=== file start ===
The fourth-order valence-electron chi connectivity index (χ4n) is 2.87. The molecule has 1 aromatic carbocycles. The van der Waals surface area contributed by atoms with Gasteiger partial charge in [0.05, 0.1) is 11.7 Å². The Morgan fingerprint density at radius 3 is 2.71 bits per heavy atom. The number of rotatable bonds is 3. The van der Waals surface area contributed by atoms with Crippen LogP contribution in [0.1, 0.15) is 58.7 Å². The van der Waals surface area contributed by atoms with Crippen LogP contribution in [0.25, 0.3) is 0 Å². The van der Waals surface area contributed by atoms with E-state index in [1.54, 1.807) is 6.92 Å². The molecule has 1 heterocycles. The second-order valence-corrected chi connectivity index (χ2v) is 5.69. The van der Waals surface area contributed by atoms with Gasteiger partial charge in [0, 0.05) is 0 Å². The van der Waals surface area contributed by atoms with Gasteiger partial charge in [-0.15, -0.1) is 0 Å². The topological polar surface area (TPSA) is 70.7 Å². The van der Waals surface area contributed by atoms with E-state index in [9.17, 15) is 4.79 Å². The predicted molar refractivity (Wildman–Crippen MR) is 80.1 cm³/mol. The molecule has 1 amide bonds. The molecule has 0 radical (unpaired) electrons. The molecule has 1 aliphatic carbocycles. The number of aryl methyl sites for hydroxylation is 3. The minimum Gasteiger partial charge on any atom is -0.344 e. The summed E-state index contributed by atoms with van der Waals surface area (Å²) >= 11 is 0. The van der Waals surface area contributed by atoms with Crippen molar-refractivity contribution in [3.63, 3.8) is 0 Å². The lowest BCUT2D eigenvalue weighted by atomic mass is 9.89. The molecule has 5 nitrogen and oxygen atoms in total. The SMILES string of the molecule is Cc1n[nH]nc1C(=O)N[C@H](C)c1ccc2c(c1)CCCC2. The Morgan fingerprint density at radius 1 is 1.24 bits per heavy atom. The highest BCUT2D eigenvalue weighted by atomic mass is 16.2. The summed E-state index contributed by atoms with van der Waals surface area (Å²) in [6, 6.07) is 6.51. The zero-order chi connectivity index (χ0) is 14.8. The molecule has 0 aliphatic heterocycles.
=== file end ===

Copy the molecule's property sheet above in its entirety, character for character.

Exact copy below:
The fourth-order valence-electron chi connectivity index (χ4n) is 2.87. The molecule has 1 aromatic carbocycles. The van der Waals surface area contributed by atoms with Gasteiger partial charge in [0.05, 0.1) is 11.7 Å². The Morgan fingerprint density at radius 3 is 2.71 bits per heavy atom. The number of rotatable bonds is 3. The van der Waals surface area contributed by atoms with Crippen LogP contribution in [0.1, 0.15) is 58.7 Å². The van der Waals surface area contributed by atoms with Crippen LogP contribution in [0.25, 0.3) is 0 Å². The van der Waals surface area contributed by atoms with E-state index in [1.54, 1.807) is 6.92 Å². The molecule has 1 heterocycles. The second-order valence-corrected chi connectivity index (χ2v) is 5.69. The van der Waals surface area contributed by atoms with Gasteiger partial charge in [0, 0.05) is 0 Å². The van der Waals surface area contributed by atoms with Gasteiger partial charge in [-0.15, -0.1) is 0 Å². The topological polar surface area (TPSA) is 70.7 Å². The van der Waals surface area contributed by atoms with E-state index in [9.17, 15) is 4.79 Å². The predicted molar refractivity (Wildman–Crippen MR) is 80.1 cm³/mol. The molecule has 1 amide bonds. The molecule has 0 radical (unpaired) electrons. The molecule has 1 aliphatic carbocycles. The number of aryl methyl sites for hydroxylation is 3. The minimum Gasteiger partial charge on any atom is -0.344 e. The summed E-state index contributed by atoms with van der Waals surface area (Å²) >= 11 is 0. The van der Waals surface area contributed by atoms with Crippen molar-refractivity contribution in [3.63, 3.8) is 0 Å². The lowest BCUT2D eigenvalue weighted by atomic mass is 9.89. The molecule has 5 nitrogen and oxygen atoms in total. The SMILES string of the molecule is Cc1n[nH]nc1C(=O)N[C@H](C)c1ccc2c(c1)CCCC2. The Morgan fingerprint density at radius 1 is 1.24 bits per heavy atom. The highest BCUT2D eigenvalue weighted by atomic mass is 16.2. The summed E-state index contributed by atoms with van der Waals surface area (Å²) in [6, 6.07) is 6.51. The zero-order chi connectivity index (χ0) is 14.8. The molecule has 0 aliphatic heterocycles.